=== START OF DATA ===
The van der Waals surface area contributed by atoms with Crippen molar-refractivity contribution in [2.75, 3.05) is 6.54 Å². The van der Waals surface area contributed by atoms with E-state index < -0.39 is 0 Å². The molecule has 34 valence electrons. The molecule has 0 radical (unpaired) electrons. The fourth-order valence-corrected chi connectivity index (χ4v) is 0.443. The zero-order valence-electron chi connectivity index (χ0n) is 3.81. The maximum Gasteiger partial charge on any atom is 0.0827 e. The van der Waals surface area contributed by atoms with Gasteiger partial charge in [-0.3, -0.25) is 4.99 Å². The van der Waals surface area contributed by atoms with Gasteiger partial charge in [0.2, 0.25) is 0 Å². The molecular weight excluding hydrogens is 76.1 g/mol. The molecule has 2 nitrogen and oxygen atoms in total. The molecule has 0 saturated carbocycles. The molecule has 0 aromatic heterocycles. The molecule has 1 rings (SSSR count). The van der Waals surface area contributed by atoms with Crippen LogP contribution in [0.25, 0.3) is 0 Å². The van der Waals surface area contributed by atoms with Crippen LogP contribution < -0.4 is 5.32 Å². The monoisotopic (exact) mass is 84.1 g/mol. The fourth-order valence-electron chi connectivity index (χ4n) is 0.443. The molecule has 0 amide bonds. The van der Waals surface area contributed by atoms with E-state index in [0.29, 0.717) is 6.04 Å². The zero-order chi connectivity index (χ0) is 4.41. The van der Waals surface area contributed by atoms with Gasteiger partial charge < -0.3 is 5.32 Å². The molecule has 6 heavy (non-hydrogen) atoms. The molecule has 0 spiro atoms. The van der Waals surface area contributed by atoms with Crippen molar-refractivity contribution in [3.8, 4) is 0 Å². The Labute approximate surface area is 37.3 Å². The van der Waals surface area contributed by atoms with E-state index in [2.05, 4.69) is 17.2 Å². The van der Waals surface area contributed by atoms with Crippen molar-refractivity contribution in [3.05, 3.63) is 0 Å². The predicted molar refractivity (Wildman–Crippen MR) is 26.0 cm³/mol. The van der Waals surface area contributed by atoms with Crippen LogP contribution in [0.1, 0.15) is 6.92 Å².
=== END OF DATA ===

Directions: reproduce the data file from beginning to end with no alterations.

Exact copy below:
The van der Waals surface area contributed by atoms with Crippen molar-refractivity contribution in [2.75, 3.05) is 6.54 Å². The van der Waals surface area contributed by atoms with E-state index < -0.39 is 0 Å². The molecule has 34 valence electrons. The molecule has 0 radical (unpaired) electrons. The fourth-order valence-corrected chi connectivity index (χ4v) is 0.443. The zero-order valence-electron chi connectivity index (χ0n) is 3.81. The maximum Gasteiger partial charge on any atom is 0.0827 e. The van der Waals surface area contributed by atoms with Gasteiger partial charge in [-0.3, -0.25) is 4.99 Å². The van der Waals surface area contributed by atoms with Gasteiger partial charge in [0.2, 0.25) is 0 Å². The molecular weight excluding hydrogens is 76.1 g/mol. The molecule has 2 nitrogen and oxygen atoms in total. The molecule has 0 saturated carbocycles. The molecule has 0 aromatic heterocycles. The molecule has 1 rings (SSSR count). The van der Waals surface area contributed by atoms with Crippen LogP contribution in [0.25, 0.3) is 0 Å². The van der Waals surface area contributed by atoms with Crippen LogP contribution < -0.4 is 5.32 Å². The monoisotopic (exact) mass is 84.1 g/mol. The fourth-order valence-electron chi connectivity index (χ4n) is 0.443. The molecule has 0 amide bonds. The van der Waals surface area contributed by atoms with E-state index in [0.29, 0.717) is 6.04 Å². The zero-order chi connectivity index (χ0) is 4.41. The van der Waals surface area contributed by atoms with Gasteiger partial charge < -0.3 is 5.32 Å². The molecule has 6 heavy (non-hydrogen) atoms. The molecule has 0 spiro atoms. The van der Waals surface area contributed by atoms with Crippen molar-refractivity contribution in [3.8, 4) is 0 Å². The Labute approximate surface area is 37.3 Å². The van der Waals surface area contributed by atoms with E-state index in [2.05, 4.69) is 17.2 Å². The van der Waals surface area contributed by atoms with Crippen molar-refractivity contribution in [3.05, 3.63) is 0 Å². The predicted molar refractivity (Wildman–Crippen MR) is 26.0 cm³/mol. The van der Waals surface area contributed by atoms with Crippen LogP contribution in [0.1, 0.15) is 6.92 Å².